A duty to make reasonable adjustments in respect of a disabled employee will not arise if the employer does not know, and could not reasonably be expected to know:

  • that the individual is disabled, or
  • that he or she is likely to be placed at a substantial disadvantage because of that disability

 (paragraph 20, schedule 8 of the Equality Act 2010).

The question which will often arise for employers, therefore, is how do you “know” whether an employee is disabled? Is the employee telling you he thinks he has a certain condition enough? Do you need a formal medical report or diagnosis? What questions do you need to ask?

Continue Reading How do you “know” if your employee is disabled?

Most employers recognise the need to treat employees who are on long-term sick leave fairly and with compassion. But this has to be balanced with the needs of the business, and sometimes it becomes clear that unfortunately an employee will never be able come back to work, and the employment relationship simply has to be brought to an end.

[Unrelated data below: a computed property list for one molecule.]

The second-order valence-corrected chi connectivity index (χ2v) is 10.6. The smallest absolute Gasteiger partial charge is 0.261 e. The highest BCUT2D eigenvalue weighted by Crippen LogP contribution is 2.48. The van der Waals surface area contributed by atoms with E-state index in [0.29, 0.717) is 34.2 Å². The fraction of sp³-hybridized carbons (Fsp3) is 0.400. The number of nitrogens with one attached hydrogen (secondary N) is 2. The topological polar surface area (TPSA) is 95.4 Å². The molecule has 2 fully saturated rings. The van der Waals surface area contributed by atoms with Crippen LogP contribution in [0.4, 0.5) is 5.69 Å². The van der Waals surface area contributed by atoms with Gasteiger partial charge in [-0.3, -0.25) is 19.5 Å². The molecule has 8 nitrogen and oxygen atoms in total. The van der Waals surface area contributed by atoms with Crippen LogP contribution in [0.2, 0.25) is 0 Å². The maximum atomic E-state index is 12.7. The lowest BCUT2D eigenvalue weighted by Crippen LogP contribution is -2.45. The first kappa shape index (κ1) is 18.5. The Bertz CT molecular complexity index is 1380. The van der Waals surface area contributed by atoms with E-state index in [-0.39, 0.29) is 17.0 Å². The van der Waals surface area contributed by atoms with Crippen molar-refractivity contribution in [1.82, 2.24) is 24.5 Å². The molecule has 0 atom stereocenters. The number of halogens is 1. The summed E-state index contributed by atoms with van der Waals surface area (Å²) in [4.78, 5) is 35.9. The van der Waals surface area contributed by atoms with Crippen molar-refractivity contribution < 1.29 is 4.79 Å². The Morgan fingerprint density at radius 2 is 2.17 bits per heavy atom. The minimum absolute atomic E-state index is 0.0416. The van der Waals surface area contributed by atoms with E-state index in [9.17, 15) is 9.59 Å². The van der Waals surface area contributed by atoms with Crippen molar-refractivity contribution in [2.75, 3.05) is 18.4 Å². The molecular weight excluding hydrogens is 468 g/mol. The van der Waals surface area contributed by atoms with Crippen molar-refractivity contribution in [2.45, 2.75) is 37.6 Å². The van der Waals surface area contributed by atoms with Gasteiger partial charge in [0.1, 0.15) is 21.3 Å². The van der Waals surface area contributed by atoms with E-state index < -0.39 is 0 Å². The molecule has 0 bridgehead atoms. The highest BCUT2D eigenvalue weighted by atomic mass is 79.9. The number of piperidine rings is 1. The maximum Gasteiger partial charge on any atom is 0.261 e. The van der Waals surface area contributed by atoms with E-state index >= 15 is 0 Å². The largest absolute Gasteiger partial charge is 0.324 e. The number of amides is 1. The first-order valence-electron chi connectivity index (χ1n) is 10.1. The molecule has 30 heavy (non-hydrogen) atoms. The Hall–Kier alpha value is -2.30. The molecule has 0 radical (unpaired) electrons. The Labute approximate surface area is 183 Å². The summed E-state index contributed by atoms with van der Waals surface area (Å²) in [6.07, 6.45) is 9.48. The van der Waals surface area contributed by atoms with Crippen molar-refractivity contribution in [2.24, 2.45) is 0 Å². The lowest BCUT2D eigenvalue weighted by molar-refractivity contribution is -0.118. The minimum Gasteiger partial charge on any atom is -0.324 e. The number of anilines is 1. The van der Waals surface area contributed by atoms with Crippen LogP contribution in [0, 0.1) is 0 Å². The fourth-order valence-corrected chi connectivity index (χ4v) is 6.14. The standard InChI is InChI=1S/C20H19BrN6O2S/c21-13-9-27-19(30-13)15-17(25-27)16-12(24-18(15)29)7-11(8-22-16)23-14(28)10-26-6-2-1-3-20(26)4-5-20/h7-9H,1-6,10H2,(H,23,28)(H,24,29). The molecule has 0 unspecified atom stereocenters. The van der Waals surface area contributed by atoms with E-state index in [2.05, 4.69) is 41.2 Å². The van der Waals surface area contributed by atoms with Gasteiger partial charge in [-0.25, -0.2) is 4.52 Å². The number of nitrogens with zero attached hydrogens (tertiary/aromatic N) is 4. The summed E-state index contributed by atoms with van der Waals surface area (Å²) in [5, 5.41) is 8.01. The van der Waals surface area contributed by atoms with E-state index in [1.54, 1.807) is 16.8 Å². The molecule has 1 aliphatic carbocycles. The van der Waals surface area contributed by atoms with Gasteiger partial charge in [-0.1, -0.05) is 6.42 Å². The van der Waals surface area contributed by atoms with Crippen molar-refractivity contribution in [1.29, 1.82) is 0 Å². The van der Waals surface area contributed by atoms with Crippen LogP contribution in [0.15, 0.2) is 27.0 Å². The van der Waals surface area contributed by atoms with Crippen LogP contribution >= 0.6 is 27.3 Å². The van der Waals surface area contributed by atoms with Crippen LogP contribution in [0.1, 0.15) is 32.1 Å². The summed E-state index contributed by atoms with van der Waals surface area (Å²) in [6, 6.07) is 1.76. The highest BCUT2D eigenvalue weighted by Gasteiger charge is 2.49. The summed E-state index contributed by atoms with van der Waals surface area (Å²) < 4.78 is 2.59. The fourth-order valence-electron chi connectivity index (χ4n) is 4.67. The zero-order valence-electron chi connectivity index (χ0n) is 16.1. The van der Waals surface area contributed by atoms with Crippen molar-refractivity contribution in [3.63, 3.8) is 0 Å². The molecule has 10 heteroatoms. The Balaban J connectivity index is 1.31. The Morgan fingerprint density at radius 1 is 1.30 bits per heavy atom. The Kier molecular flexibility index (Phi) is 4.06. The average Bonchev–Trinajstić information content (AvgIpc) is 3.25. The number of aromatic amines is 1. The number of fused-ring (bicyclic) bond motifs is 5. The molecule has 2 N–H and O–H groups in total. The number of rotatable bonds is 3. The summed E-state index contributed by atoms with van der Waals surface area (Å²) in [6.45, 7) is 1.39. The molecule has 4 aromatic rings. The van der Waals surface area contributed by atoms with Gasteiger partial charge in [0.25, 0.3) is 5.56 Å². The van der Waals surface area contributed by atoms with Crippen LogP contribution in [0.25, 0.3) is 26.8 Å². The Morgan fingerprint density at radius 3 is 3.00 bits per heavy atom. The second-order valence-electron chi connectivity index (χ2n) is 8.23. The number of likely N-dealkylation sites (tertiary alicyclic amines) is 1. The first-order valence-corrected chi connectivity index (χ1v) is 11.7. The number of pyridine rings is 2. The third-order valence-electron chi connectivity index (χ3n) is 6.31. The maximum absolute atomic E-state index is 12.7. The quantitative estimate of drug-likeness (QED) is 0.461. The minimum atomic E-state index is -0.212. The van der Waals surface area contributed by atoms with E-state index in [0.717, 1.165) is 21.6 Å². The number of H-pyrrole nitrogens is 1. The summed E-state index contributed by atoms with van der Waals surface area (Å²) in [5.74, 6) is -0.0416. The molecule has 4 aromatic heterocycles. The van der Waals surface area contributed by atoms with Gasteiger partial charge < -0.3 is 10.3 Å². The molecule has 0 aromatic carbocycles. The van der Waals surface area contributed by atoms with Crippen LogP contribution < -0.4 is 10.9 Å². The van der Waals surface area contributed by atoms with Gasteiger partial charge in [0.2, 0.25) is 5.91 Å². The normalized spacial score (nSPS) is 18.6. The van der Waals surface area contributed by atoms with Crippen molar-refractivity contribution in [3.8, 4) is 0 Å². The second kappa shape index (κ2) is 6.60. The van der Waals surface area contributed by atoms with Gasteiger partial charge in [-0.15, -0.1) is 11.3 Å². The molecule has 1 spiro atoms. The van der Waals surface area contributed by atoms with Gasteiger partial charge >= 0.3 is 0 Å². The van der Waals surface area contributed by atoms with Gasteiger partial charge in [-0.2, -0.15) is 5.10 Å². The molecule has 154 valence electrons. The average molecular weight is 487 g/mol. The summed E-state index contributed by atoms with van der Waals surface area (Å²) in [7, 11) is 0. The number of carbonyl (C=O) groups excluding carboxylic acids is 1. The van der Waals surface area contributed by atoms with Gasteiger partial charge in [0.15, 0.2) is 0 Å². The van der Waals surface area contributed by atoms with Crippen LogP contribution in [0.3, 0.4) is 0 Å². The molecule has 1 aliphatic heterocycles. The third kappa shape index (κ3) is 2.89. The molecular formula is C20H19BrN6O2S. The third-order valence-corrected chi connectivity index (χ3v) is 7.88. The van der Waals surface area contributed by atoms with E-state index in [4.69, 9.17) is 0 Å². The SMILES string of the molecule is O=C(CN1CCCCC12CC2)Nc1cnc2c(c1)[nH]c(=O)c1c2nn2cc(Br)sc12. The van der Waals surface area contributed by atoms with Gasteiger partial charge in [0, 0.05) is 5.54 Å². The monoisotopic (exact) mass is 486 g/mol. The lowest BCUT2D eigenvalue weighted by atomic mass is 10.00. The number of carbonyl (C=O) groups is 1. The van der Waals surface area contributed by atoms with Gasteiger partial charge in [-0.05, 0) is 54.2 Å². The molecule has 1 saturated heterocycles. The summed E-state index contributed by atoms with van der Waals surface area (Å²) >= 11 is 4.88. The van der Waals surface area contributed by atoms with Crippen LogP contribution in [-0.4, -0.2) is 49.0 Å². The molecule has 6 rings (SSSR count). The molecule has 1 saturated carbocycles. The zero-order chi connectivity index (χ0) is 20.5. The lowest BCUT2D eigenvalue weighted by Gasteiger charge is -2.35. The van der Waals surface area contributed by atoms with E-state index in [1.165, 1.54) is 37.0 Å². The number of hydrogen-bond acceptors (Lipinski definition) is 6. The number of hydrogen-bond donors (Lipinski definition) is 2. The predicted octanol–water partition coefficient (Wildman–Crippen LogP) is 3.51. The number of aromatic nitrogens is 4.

What can (and should) employers do in this situation? Does the recent case of Warner v Armfield Retail & Leisure Ltd change how an employer should react?  Here are some important steps that employers should take to minimise the risk of claims. 

Continue Reading Faced with an employee unlikely to ever return to work? What can you do?

The Court of Appeal decision in Crawford and another v Suffolk Mental Health Partnership NHS Trust [2012] EWCA Civ 138 provides guidance as to the procedural standards required in misconduct cases in which dismissal is likely to impact on the employee’s ability to pursue his/her chosen career. The case also highlights the need to consider very carefully both the appropriateness of suspension during a disciplinary investigation and whether there are grounds for reporting matters to the police.

Continue Reading Disciplinary action and suspension for misconduct: guidance from UK Court of Appeal

This post was also written by Fiona McFarlane.

In Caterpillar Logistics Services (UK) Ltd v Huesca de Crean, an employee who had no restrictive covenant in her contract of employment prohibiting her working for a third party, could not be prevented from taking up employment with a client of her former employer on the grounds that she might breach a confidentiality agreement she had entered into with her former employer. Nor would the Court grant a “barring order” which would prohibit the employee from being involved in a commercial relationship between the employee’s former employer and its client.

Continue Reading UK Court of Appeal refuses to uphold a barring order against a former employee